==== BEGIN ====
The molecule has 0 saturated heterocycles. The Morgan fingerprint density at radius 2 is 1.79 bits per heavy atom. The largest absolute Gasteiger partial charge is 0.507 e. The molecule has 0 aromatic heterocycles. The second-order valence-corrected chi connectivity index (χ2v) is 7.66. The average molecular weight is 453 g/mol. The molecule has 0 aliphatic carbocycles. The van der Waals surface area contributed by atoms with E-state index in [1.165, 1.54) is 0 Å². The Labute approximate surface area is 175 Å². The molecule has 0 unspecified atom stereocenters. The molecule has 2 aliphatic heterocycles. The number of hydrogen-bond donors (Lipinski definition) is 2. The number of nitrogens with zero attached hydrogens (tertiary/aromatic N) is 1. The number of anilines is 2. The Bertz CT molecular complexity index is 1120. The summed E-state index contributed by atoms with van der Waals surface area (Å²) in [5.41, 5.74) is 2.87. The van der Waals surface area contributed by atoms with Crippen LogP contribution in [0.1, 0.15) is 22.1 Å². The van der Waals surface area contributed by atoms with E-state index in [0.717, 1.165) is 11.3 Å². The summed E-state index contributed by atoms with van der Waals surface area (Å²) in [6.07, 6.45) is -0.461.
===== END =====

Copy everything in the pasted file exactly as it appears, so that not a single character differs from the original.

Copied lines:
The molecule has 0 saturated heterocycles. The Morgan fingerprint density at radius 2 is 1.79 bits per heavy atom. The largest absolute Gasteiger partial charge is 0.507 e. The molecule has 0 aromatic heterocycles. The second-order valence-corrected chi connectivity index (χ2v) is 7.66. The average molecular weight is 453 g/mol. The molecule has 0 aliphatic carbocycles. The van der Waals surface area contributed by atoms with E-state index in [1.165, 1.54) is 0 Å². The Labute approximate surface area is 175 Å². The molecule has 0 unspecified atom stereocenters. The molecule has 2 aliphatic heterocycles. The number of hydrogen-bond donors (Lipinski definition) is 2. The number of nitrogens with zero attached hydrogens (tertiary/aromatic N) is 1. The number of anilines is 2. The Bertz CT molecular complexity index is 1120. The summed E-state index contributed by atoms with van der Waals surface area (Å²) in [5.41, 5.74) is 2.87. The van der Waals surface area contributed by atoms with Crippen LogP contribution in [0.1, 0.15) is 22.1 Å². The van der Waals surface area contributed by atoms with E-state index in [0.717, 1.165) is 11.3 Å². The summed E-state index contributed by atoms with van der Waals surface area (Å²) in [6.07, 6.45) is -0.461.